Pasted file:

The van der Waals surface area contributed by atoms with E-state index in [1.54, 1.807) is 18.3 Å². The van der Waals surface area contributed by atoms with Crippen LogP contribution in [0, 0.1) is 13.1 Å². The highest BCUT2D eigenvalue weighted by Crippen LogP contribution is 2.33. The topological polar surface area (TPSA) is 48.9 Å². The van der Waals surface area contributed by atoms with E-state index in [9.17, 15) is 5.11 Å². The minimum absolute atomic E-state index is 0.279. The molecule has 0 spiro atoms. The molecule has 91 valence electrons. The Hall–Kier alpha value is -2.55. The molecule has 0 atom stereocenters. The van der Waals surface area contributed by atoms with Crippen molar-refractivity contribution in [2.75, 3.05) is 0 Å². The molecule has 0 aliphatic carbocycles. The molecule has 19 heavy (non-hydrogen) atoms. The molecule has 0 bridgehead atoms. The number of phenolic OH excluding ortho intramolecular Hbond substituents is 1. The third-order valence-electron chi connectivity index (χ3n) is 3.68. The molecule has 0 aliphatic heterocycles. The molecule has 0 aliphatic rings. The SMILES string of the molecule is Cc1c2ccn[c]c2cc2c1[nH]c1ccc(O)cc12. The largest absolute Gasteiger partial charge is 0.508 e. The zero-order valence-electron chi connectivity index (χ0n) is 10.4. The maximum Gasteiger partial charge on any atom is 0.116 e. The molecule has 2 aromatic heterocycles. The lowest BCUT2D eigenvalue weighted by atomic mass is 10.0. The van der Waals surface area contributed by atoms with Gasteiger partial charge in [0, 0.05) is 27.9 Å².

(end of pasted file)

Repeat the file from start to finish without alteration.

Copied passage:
The van der Waals surface area contributed by atoms with E-state index in [1.54, 1.807) is 18.3 Å². The van der Waals surface area contributed by atoms with Crippen LogP contribution in [0, 0.1) is 13.1 Å². The highest BCUT2D eigenvalue weighted by Crippen LogP contribution is 2.33. The topological polar surface area (TPSA) is 48.9 Å². The van der Waals surface area contributed by atoms with E-state index in [9.17, 15) is 5.11 Å². The minimum absolute atomic E-state index is 0.279. The molecule has 0 spiro atoms. The molecule has 91 valence electrons. The Hall–Kier alpha value is -2.55. The molecule has 0 atom stereocenters. The van der Waals surface area contributed by atoms with Crippen molar-refractivity contribution in [2.75, 3.05) is 0 Å². The molecule has 0 aliphatic carbocycles. The molecule has 19 heavy (non-hydrogen) atoms. The molecule has 0 bridgehead atoms. The number of phenolic OH excluding ortho intramolecular Hbond substituents is 1. The third-order valence-electron chi connectivity index (χ3n) is 3.68. The molecule has 0 aliphatic heterocycles. The molecule has 0 aliphatic rings. The SMILES string of the molecule is Cc1c2ccn[c]c2cc2c1[nH]c1ccc(O)cc12. The largest absolute Gasteiger partial charge is 0.508 e. The zero-order valence-electron chi connectivity index (χ0n) is 10.4. The maximum Gasteiger partial charge on any atom is 0.116 e. The molecule has 2 aromatic heterocycles. The lowest BCUT2D eigenvalue weighted by atomic mass is 10.0. The van der Waals surface area contributed by atoms with Gasteiger partial charge in [0, 0.05) is 27.9 Å².